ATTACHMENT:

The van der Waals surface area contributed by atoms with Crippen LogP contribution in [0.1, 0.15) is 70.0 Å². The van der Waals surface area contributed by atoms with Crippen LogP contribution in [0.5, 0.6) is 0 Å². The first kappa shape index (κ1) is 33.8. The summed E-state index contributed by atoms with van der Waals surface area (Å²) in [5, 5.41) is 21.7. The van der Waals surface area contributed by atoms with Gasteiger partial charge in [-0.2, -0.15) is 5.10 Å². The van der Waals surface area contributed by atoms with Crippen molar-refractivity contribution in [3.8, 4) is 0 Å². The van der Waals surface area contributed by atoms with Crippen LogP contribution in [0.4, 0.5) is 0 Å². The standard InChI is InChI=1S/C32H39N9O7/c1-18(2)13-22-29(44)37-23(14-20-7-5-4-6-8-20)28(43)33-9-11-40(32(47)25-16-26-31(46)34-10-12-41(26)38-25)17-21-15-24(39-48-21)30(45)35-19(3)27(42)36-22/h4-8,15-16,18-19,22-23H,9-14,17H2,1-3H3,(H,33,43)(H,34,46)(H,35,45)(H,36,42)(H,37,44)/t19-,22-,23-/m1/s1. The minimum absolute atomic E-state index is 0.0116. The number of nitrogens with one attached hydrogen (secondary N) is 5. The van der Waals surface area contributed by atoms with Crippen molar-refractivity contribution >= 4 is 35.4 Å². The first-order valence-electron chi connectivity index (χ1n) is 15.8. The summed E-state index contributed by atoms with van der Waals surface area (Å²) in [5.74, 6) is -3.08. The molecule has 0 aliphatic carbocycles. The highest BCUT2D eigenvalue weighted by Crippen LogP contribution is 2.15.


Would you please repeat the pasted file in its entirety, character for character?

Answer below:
The van der Waals surface area contributed by atoms with Crippen LogP contribution in [0.1, 0.15) is 70.0 Å². The van der Waals surface area contributed by atoms with Crippen LogP contribution in [0.5, 0.6) is 0 Å². The first kappa shape index (κ1) is 33.8. The summed E-state index contributed by atoms with van der Waals surface area (Å²) in [5, 5.41) is 21.7. The van der Waals surface area contributed by atoms with Gasteiger partial charge in [-0.2, -0.15) is 5.10 Å². The van der Waals surface area contributed by atoms with Crippen molar-refractivity contribution in [3.8, 4) is 0 Å². The van der Waals surface area contributed by atoms with Crippen LogP contribution in [0.4, 0.5) is 0 Å². The standard InChI is InChI=1S/C32H39N9O7/c1-18(2)13-22-29(44)37-23(14-20-7-5-4-6-8-20)28(43)33-9-11-40(32(47)25-16-26-31(46)34-10-12-41(26)38-25)17-21-15-24(39-48-21)30(45)35-19(3)27(42)36-22/h4-8,15-16,18-19,22-23H,9-14,17H2,1-3H3,(H,33,43)(H,34,46)(H,35,45)(H,36,42)(H,37,44)/t19-,22-,23-/m1/s1. The minimum absolute atomic E-state index is 0.0116. The number of nitrogens with one attached hydrogen (secondary N) is 5. The van der Waals surface area contributed by atoms with Crippen molar-refractivity contribution >= 4 is 35.4 Å². The first-order valence-electron chi connectivity index (χ1n) is 15.8. The summed E-state index contributed by atoms with van der Waals surface area (Å²) in [5.74, 6) is -3.08. The molecule has 0 aliphatic carbocycles. The highest BCUT2D eigenvalue weighted by Crippen LogP contribution is 2.15.